January 13, 2022

The Case for Conscious, Controlled Breathing


Job demands. Relationship woes. Parenting. Grandparenting. Garden-variety stressors. Worries.

 

Life.

 

Regardless of who we are or what we do, our lives are not without some level of agitation. And with so many factors and circumstances out of our control, the one thing we do have control over is how we react.

 

It has been said that cooler heads prevail.

 

But it’s hard to keep a level head when the proverbial steam escapes our ears, and we start seeing red.

 

What then?

 

We must pay attention to our breath, that’s what.

 

In moments of crisis, that can be an extremely hard thing to do, for sure.

 

Difficult? Yes.

 

Worth trying, anyway? Also, yes.

 

And here’s why: An engaged breath practice can help relieve minor fatigue, anxiety, and depression. Yoga Journal’s Richard Rosen writes, “In stressful times, we typically breathe too rapidly. This leads to a buildup of oxygen in the bloodstream and a corresponding decrease in the relative amount of carbon dioxide, which in turn upsets the ideal acid-alkaline balance—the pH level—of the blood.”

 

Muscle twitching, nausea, irritability, lightheadedness, confusion, and anxiety often follow. This leads to our immune system becoming suppressed, which can trigger other health problems, including high blood pressure.

 

To the contrary, a controlled, slowed breath raises carbon dioxide levels in the blood, and as the blood’s pH level changes, the parasympathetic nervous system calms us in a variety of ways, including telling the vagus nerve to secrete acetylcholine. In layman’s terms: our heart rate lowers.

 

All this…just from controlling our breath.

 

Enter the ancient yogic practice of pranayama (pronounced PRA·​nuh·​YA·​muh). “Prana” means life force or breath sustaining the body; “Yama” translates to “to extend or draw out.” Together, the two mean breath extension or control.

 

A variety of mindful breathing exercises have been shown to produce a plethora of benefits—stress reduction and relaxation are among them. One technique is 4-7-8 breathing, which was developed by Dr. Andrew Weil.

 

He refers to this method as a "natural tranquilizer for the nervous system".

 

Here’s how to do it:

1.     Find a comfortable place to sit with your back straight.

2.     Place your tongue against the back of your top teeth and keep it there.

3.     Exhale completely through your mouth around your tongue, making a whoosh sound. Purse your lips if it helps.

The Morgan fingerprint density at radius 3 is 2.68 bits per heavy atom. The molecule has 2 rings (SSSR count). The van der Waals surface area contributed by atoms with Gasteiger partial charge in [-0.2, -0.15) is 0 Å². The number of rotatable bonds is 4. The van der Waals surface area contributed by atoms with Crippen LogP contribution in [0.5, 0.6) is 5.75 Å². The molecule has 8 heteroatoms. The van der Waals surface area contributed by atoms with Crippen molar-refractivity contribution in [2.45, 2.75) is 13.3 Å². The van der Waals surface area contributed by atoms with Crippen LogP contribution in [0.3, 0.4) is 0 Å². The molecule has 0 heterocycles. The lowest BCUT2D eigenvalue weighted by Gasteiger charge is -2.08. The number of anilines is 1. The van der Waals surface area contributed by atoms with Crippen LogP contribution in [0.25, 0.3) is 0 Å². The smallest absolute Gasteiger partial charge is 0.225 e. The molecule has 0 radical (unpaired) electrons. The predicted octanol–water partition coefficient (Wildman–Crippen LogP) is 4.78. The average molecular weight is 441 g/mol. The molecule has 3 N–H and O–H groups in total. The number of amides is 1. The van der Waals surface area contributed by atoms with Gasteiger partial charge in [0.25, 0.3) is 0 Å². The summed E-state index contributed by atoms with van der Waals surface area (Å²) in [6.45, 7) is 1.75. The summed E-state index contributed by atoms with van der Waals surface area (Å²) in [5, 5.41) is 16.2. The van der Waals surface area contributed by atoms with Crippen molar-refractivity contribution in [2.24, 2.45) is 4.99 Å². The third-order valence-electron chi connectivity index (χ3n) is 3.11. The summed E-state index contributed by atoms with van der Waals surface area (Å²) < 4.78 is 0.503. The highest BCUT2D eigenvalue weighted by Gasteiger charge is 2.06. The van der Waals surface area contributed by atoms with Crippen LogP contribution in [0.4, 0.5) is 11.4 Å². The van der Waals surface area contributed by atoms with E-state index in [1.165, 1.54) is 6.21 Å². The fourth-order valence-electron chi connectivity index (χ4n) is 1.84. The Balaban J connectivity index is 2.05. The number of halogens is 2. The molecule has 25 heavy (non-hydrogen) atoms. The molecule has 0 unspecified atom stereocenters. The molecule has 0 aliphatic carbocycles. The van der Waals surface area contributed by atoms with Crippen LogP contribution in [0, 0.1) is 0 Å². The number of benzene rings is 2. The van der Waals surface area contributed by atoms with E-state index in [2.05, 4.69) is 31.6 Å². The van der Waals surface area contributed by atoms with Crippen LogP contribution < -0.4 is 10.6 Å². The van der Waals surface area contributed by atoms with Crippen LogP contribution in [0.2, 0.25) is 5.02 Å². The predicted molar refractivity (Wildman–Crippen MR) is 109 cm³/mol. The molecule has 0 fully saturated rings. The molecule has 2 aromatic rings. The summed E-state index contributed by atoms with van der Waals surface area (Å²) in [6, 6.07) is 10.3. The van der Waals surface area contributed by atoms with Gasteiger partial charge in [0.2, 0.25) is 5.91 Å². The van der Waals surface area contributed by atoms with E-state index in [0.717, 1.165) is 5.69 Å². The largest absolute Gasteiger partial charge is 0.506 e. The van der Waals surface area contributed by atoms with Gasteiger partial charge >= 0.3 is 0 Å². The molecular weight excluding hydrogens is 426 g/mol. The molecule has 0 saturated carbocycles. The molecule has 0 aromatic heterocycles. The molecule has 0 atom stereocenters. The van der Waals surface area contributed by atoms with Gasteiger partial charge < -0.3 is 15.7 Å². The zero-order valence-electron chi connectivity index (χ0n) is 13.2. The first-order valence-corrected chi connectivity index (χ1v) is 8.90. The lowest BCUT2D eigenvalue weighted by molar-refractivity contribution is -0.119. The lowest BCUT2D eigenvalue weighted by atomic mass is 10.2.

4.     Close your lips and inhale through your nose for a count of four (4).

5.     Hold your breath for a count of seven (7).

6.     Exhale completely through your mouth making a whoosh sound for a count of eight (8).

 

This completes one cycle. Repeat for three more cycles.

 

Practice 4-7-8 breathing anywhere, at any time. When you're first learning, try to practice at least twice a day. You can do it as often as you’d like—especially when feeling stressed. Aim for four cycles in a row—max—in the beginning. After you get used to it, you can work up to eight cycles. You may feel lightheaded at first, but this will pass.

 

The more you practice this technique, the more powerful it becomes. Practice doing it before you respond to an upsetting situation and whenever you're having trouble getting to sleep.

 

Mindful breathing practices such as 4-7-8 breathing can produce what Dr. Herbert Benson, Harvard cardiologist and founder of the Mind/Body Medical Institute at Massachusetts General Hospital, called the relaxation response. You have a natural stress response that's designed to help you deal with dangerous situations. This fight-or-flight response can help you survive, but it can also take a toll on your health when it's overused for everyday stresses.

 

The relaxation that’s prompted by 4-7-8 breathing can act as a salve for over-worked nerves.

 

Other benefits may include:

 

Reduced anxiety: A study of college students showed that practicing pranayama reduced test anxiety in students. Another study of senior citizens showed decreased anxiety after two months of deep breathing exercises.

 

Lower blood pressure: Slow deep breathing for five minutes has been shown to reduce blood pressure and heart rate in people who practice it.

 

Improved sleep: One of the negative side effects of stress can be trouble sleeping. It can be almost impossible to fall asleep when your body is caught up in the stress response. Practicing deep, slow breathing techniques such as 4-7-8 breathing can trigger your body's relaxation response and help you get to sleep.

 

Again—because it bears repeating: All these benefits come from simply controlling our breath.

 

We don’t have anything to lose. Except our anger and uneasiness, of course.

 

And we could all do with a little less of that.



This article originally appeared in The Wayne Dispatch.



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